Parrano is a funny little cheese, but I mean that in the best of ways: It tastes a lot like parmesan, but it’s soft and kind of melty. The name sounds Italian – but it’s made in Holland.
So what’s the deal with this stuff?
Officially, Parrano is a Gouda-style cheese, made by Uniekaas, a well-established Dutch cheesemaker.
I guess they got tired of making the same old (but delicious) Dutch cheeses, because a while back, they got the idea to make a regular cows’-milk gouda and age it for five months, to give it a sort of Italian flavor. (Regular young gouda cheeses age for as little as one month; most authentic parmesan, or parmigiano reggiano, is aged at least 24 months.)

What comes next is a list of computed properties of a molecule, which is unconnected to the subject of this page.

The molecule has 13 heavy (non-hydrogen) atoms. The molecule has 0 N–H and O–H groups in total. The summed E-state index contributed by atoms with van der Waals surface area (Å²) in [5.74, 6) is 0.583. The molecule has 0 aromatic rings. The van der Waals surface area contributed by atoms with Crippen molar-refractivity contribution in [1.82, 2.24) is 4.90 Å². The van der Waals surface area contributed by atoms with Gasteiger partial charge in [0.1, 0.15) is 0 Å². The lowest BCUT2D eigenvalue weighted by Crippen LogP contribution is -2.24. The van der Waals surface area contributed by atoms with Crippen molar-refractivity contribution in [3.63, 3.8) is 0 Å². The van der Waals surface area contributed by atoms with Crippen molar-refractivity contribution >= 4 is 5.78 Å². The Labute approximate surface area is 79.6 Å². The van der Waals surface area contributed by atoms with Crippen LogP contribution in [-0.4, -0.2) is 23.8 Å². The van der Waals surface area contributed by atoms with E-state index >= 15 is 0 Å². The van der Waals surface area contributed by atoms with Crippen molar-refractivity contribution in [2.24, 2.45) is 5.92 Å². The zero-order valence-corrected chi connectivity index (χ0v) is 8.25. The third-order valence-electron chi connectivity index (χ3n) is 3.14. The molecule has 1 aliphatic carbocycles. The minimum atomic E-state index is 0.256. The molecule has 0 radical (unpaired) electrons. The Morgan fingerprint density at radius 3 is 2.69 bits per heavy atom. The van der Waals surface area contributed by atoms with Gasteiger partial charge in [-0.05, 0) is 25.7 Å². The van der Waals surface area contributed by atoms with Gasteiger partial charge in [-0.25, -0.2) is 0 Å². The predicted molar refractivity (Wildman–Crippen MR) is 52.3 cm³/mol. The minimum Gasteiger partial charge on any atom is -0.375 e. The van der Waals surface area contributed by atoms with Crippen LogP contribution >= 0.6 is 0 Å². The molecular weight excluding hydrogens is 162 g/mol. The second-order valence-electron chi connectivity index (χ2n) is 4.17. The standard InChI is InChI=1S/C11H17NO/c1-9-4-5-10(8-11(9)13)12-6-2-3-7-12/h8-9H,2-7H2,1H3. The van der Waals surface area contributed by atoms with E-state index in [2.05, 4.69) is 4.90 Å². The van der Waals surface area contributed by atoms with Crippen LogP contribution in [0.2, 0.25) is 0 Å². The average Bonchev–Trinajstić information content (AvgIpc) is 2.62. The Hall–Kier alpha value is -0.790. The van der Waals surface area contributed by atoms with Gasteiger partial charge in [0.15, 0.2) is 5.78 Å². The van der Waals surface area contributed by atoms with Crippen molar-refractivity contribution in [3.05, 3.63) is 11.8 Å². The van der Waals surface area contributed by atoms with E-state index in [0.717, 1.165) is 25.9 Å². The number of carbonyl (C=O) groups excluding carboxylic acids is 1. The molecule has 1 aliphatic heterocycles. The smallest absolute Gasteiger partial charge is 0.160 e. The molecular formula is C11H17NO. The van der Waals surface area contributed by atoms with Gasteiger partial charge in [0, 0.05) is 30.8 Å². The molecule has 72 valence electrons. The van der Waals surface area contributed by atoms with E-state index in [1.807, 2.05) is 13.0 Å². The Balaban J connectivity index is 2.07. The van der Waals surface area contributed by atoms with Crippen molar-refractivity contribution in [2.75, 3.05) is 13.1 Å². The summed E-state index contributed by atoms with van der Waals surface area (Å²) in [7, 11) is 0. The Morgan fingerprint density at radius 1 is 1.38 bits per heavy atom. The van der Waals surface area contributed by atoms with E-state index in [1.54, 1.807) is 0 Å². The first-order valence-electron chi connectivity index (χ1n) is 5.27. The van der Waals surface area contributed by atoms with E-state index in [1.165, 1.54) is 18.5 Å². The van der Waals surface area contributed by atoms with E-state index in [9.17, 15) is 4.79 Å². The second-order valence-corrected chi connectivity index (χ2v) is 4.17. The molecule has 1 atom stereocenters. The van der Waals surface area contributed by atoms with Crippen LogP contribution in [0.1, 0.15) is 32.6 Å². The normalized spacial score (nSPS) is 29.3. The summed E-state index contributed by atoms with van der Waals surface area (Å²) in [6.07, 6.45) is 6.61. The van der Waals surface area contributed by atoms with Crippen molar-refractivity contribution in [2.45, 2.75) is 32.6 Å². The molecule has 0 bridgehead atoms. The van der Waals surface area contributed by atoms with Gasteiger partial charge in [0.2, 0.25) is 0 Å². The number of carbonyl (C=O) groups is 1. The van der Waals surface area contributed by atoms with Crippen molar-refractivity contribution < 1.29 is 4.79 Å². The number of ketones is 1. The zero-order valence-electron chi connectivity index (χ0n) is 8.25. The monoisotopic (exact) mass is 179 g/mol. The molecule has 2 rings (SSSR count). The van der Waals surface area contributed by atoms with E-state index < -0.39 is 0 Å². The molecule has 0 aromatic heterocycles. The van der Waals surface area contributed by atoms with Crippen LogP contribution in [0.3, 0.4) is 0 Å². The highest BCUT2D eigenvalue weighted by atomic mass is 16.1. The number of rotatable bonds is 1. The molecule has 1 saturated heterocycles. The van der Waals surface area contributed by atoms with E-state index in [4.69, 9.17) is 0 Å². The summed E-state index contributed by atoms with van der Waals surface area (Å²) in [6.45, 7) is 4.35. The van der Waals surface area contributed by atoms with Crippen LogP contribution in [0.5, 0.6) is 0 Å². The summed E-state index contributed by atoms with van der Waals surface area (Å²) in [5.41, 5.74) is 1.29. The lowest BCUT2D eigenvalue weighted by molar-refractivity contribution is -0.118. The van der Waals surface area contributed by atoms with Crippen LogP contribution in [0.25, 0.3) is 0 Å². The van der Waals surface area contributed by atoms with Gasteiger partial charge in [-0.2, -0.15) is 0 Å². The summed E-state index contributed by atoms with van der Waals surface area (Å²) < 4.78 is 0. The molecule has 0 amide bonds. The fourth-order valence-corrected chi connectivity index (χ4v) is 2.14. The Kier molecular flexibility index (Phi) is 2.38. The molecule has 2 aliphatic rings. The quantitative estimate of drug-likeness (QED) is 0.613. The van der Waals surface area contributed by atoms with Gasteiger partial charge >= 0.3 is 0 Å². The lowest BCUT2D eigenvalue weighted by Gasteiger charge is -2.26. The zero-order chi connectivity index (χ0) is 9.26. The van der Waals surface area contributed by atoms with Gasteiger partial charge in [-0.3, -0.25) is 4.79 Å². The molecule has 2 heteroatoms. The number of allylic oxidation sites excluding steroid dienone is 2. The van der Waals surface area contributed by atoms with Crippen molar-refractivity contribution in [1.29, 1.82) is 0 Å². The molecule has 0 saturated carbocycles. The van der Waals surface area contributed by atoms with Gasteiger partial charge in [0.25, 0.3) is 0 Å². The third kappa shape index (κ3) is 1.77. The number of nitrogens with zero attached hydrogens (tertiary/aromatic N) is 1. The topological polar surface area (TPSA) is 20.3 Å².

So what they got is a hybrid: It’s nutty, a little bit sweet, and has a bit of the sharpness of a good parmesan. (If it had the hard, crumbly texture of parmesan you’d swear that’s what you were eating.) But, like a young Gouda, it’s smooth, soft and melts well; it doesn’t get stringy or hard like parmesan does when it is heated.
No wonder they call it “the Dutch cheese that thinks it’s Italian.” (The name, by the way, comes from an Italian municipality in Umbria, in the central portion of Italy.)
I like Parrano because it’s so versatile, and brings that savory parmesan flavor to dishes that parmesan doesn’t really work in – things like grilled cheese sandwiches, or creamy Alfredo sauce, or even instead of mozzarella on a pizza or in a calzone. It also makes a good addition to a cheese tray and goes equally well with beer and wine. What’s not to like?